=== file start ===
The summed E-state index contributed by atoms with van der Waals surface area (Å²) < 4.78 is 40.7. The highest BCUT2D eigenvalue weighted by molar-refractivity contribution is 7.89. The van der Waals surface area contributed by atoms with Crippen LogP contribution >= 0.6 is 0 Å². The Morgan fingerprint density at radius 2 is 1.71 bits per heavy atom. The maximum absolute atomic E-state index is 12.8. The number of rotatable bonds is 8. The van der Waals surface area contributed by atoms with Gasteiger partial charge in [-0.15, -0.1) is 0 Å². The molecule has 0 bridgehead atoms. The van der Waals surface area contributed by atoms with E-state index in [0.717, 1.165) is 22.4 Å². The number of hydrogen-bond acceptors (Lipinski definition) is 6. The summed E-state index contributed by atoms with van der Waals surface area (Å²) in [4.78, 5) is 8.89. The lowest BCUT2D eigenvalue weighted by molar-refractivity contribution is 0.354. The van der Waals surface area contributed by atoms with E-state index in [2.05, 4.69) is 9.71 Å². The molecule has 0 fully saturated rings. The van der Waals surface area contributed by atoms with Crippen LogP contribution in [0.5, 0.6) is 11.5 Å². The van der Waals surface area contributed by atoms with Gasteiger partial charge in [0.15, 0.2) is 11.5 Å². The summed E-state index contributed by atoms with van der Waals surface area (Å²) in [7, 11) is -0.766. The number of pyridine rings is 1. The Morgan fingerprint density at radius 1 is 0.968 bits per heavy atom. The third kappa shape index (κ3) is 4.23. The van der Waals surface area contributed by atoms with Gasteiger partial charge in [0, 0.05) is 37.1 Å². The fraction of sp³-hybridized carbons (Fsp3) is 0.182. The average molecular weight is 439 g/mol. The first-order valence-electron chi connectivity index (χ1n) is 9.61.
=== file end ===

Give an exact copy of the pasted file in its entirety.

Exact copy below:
The summed E-state index contributed by atoms with van der Waals surface area (Å²) < 4.78 is 40.7. The highest BCUT2D eigenvalue weighted by molar-refractivity contribution is 7.89. The van der Waals surface area contributed by atoms with Crippen LogP contribution >= 0.6 is 0 Å². The Morgan fingerprint density at radius 2 is 1.71 bits per heavy atom. The maximum absolute atomic E-state index is 12.8. The number of rotatable bonds is 8. The van der Waals surface area contributed by atoms with Gasteiger partial charge in [-0.15, -0.1) is 0 Å². The molecule has 0 bridgehead atoms. The van der Waals surface area contributed by atoms with E-state index in [0.717, 1.165) is 22.4 Å². The number of hydrogen-bond acceptors (Lipinski definition) is 6. The summed E-state index contributed by atoms with van der Waals surface area (Å²) in [4.78, 5) is 8.89. The lowest BCUT2D eigenvalue weighted by molar-refractivity contribution is 0.354. The van der Waals surface area contributed by atoms with E-state index in [2.05, 4.69) is 9.71 Å². The molecule has 0 fully saturated rings. The van der Waals surface area contributed by atoms with Crippen LogP contribution in [0.5, 0.6) is 11.5 Å². The van der Waals surface area contributed by atoms with Gasteiger partial charge in [0.15, 0.2) is 11.5 Å². The summed E-state index contributed by atoms with van der Waals surface area (Å²) in [7, 11) is -0.766. The number of pyridine rings is 1. The Morgan fingerprint density at radius 1 is 0.968 bits per heavy atom. The third kappa shape index (κ3) is 4.23. The van der Waals surface area contributed by atoms with Gasteiger partial charge in [0, 0.05) is 37.1 Å². The fraction of sp³-hybridized carbons (Fsp3) is 0.182. The average molecular weight is 439 g/mol. The first-order valence-electron chi connectivity index (χ1n) is 9.61.